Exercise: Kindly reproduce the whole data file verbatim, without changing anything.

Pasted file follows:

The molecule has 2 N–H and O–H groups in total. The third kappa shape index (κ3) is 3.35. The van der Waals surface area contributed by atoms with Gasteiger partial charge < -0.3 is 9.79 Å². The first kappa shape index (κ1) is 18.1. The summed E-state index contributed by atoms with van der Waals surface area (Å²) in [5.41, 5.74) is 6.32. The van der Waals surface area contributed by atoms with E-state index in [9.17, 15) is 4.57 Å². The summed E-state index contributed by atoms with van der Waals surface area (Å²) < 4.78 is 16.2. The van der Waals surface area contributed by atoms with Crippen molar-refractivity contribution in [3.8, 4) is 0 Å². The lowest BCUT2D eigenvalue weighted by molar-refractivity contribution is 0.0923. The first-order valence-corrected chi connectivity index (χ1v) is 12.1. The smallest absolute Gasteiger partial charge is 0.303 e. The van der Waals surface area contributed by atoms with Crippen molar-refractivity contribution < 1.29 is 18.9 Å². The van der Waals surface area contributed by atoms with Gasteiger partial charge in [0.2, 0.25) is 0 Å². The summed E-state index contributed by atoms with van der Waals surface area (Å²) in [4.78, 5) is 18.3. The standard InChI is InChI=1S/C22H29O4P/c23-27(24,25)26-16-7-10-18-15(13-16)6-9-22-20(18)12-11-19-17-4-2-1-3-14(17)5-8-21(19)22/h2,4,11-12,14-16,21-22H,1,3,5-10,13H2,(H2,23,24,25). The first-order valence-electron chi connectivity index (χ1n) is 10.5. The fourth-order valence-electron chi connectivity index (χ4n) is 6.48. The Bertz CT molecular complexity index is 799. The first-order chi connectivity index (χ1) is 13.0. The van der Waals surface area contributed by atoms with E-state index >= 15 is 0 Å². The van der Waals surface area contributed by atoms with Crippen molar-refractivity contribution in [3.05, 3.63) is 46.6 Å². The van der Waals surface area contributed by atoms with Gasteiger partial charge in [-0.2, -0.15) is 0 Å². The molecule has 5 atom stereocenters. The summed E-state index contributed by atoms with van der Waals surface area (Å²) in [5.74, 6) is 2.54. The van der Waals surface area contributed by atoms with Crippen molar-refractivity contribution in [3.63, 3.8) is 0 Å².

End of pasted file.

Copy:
The molecule has 2 N–H and O–H groups in total. The third kappa shape index (κ3) is 3.35. The van der Waals surface area contributed by atoms with Gasteiger partial charge < -0.3 is 9.79 Å². The first kappa shape index (κ1) is 18.1. The summed E-state index contributed by atoms with van der Waals surface area (Å²) in [5.41, 5.74) is 6.32. The van der Waals surface area contributed by atoms with E-state index in [9.17, 15) is 4.57 Å². The summed E-state index contributed by atoms with van der Waals surface area (Å²) < 4.78 is 16.2. The van der Waals surface area contributed by atoms with Crippen molar-refractivity contribution in [3.8, 4) is 0 Å². The lowest BCUT2D eigenvalue weighted by molar-refractivity contribution is 0.0923. The first-order valence-corrected chi connectivity index (χ1v) is 12.1. The smallest absolute Gasteiger partial charge is 0.303 e. The van der Waals surface area contributed by atoms with Crippen molar-refractivity contribution < 1.29 is 18.9 Å². The van der Waals surface area contributed by atoms with Gasteiger partial charge in [0.2, 0.25) is 0 Å². The summed E-state index contributed by atoms with van der Waals surface area (Å²) in [4.78, 5) is 18.3. The standard InChI is InChI=1S/C22H29O4P/c23-27(24,25)26-16-7-10-18-15(13-16)6-9-22-20(18)12-11-19-17-4-2-1-3-14(17)5-8-21(19)22/h2,4,11-12,14-16,21-22H,1,3,5-10,13H2,(H2,23,24,25). The first-order valence-electron chi connectivity index (χ1n) is 10.5. The fourth-order valence-electron chi connectivity index (χ4n) is 6.48. The Bertz CT molecular complexity index is 799. The first-order chi connectivity index (χ1) is 13.0. The van der Waals surface area contributed by atoms with E-state index >= 15 is 0 Å². The van der Waals surface area contributed by atoms with Crippen molar-refractivity contribution in [3.05, 3.63) is 46.6 Å². The van der Waals surface area contributed by atoms with Gasteiger partial charge in [-0.2, -0.15) is 0 Å². The molecule has 5 atom stereocenters. The summed E-state index contributed by atoms with van der Waals surface area (Å²) in [5.74, 6) is 2.54. The van der Waals surface area contributed by atoms with Crippen molar-refractivity contribution in [3.63, 3.8) is 0 Å².